According to a celebrated theorem in topology, there must, at any moment, be at least one point on the earth's surface where the wind is not blowing. This theorem, however, has no practical applications.

One of the first things they teach you in topology lectures is Brouwer's Fixed Point Theorem.

What this says, very roughly, is that you can twist and deform a rubber sheet as much as you like, but as long as it stays in the same plane, and you don't change its boundaries, and you don't tear it, then however much bending you do, there will always be at least one point that is in the same place as it started.

This has two important results. One is the implication that the skin on the top of your bedtime cocoa will, if it remains unbroken, always have one point in the same place as when you last stirred it. The other is the celebrated Hairy Ball Theorem (a corollary of the Fixed Point Theorem) which says that if you have a hairy ball - or a spherical, orifice-free dog - there is no way of combing it so that the fur lies flat everywhere, without a parting or a tuft.

Or, to express it in another way, there must always be at least one point on the earth's surface where the wind is not blowing. (To a topologist, of course, a combed dog and a map of the earth's winds are the same thing: they are both no more than vector fields defined over topologically equivalent surfaces).

This means that if you are looking for a calm spot for a picnic, you can be certain that somewhere on earth, one such exists. The trouble is that by the time you arrive, the point of windlessness will probably have moved somewhere else, so for all practical purposes the theorem is quite useless.

While you are sitting in the wind, trying to stop your picnic blowing away, try staring up at the clouds and see whether they are blowing in the same direction as your sandwiches. You may even notice that different patches of cloud at different levels are blowing in different directions to one another. This can make life difficult for both weather forecasters and topologists.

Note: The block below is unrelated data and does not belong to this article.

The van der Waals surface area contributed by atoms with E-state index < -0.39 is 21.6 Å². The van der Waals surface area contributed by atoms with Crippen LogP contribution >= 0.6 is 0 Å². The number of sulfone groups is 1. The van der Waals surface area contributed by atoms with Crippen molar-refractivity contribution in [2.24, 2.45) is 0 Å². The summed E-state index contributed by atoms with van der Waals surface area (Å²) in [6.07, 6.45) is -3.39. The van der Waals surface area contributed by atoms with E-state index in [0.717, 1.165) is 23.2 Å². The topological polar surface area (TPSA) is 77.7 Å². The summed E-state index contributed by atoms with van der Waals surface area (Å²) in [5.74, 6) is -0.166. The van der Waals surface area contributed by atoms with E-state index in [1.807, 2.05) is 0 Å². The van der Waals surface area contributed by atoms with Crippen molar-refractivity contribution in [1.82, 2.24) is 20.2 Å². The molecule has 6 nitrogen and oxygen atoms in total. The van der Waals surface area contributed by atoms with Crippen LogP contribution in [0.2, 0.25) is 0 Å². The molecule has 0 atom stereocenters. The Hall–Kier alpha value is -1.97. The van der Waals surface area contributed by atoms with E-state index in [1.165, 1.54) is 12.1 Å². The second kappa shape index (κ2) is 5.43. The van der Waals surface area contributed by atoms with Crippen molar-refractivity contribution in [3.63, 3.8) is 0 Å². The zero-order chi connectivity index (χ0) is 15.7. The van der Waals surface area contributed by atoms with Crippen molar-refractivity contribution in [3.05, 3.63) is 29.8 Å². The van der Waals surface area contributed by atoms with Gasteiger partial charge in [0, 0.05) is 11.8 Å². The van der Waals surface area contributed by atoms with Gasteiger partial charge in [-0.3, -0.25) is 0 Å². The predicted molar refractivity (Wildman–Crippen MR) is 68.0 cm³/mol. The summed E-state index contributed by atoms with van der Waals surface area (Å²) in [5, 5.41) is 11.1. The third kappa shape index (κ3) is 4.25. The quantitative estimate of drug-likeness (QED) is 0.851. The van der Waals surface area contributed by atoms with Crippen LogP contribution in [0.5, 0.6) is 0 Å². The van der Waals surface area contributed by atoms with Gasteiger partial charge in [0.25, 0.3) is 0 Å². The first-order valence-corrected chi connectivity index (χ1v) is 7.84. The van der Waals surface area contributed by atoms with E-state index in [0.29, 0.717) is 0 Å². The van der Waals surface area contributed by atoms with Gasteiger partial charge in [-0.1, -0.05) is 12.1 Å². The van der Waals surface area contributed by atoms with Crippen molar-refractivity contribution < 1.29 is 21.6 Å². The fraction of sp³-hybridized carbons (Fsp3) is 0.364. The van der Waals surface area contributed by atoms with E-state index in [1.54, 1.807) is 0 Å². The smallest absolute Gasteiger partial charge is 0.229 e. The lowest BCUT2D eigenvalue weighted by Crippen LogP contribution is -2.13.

There are three basic features to bear in mind when considering winds: the temperature differential between the equator and the poles; the spin of the earth; and the friction of the earth's surface. It is the last of these that makes such a difference between low-level and high-level winds.

Since the sun gives most heat to areas near the equator, and the earth and sea heat the air, and cold air is denser than warm air, there is a constant movement of air between poles and Equator. This would flow in a north-south direction, were it not for the rotation of the earth, which (thanks to the Coriolis effect) gives an eastwards component to air flowing polewards in the northern hemisphere.

Near the ground, variations in the Earth's topography, the friction of the land itself, and differences between the heat-retaining properties of land and sea, all have their own effects on wind speed and direction.

At heights above half-a-kilometre or so, the winds are better behaved and often more predictable - as Richard Branson's team discovered to their cost when their balloon blew away at ground level.